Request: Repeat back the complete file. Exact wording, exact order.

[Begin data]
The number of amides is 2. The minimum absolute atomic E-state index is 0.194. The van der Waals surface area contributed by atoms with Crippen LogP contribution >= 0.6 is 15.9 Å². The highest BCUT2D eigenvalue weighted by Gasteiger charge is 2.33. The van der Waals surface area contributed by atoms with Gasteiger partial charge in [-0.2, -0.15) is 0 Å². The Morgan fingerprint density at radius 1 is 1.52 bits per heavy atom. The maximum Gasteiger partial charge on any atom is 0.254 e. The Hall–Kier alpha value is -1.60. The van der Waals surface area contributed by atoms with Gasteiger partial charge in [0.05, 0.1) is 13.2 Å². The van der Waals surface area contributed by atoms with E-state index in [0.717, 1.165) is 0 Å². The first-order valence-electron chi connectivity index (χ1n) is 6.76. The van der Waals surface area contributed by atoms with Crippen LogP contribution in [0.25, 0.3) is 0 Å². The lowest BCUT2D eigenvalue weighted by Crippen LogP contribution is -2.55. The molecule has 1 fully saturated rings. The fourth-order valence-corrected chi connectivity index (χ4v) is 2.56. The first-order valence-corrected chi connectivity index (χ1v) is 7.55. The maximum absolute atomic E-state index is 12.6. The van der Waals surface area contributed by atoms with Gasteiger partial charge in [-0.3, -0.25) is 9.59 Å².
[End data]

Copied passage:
The number of amides is 2. The minimum absolute atomic E-state index is 0.194. The van der Waals surface area contributed by atoms with Crippen LogP contribution >= 0.6 is 15.9 Å². The highest BCUT2D eigenvalue weighted by Gasteiger charge is 2.33. The van der Waals surface area contributed by atoms with Gasteiger partial charge in [-0.2, -0.15) is 0 Å². The Morgan fingerprint density at radius 1 is 1.52 bits per heavy atom. The maximum Gasteiger partial charge on any atom is 0.254 e. The Hall–Kier alpha value is -1.60. The van der Waals surface area contributed by atoms with Gasteiger partial charge in [0.05, 0.1) is 13.2 Å². The van der Waals surface area contributed by atoms with E-state index in [0.717, 1.165) is 0 Å². The first-order valence-electron chi connectivity index (χ1n) is 6.76. The van der Waals surface area contributed by atoms with Crippen LogP contribution in [0.25, 0.3) is 0 Å². The lowest BCUT2D eigenvalue weighted by Crippen LogP contribution is -2.55. The molecule has 1 fully saturated rings. The fourth-order valence-corrected chi connectivity index (χ4v) is 2.56. The first-order valence-corrected chi connectivity index (χ1v) is 7.55. The maximum absolute atomic E-state index is 12.6. The van der Waals surface area contributed by atoms with Gasteiger partial charge in [-0.3, -0.25) is 9.59 Å².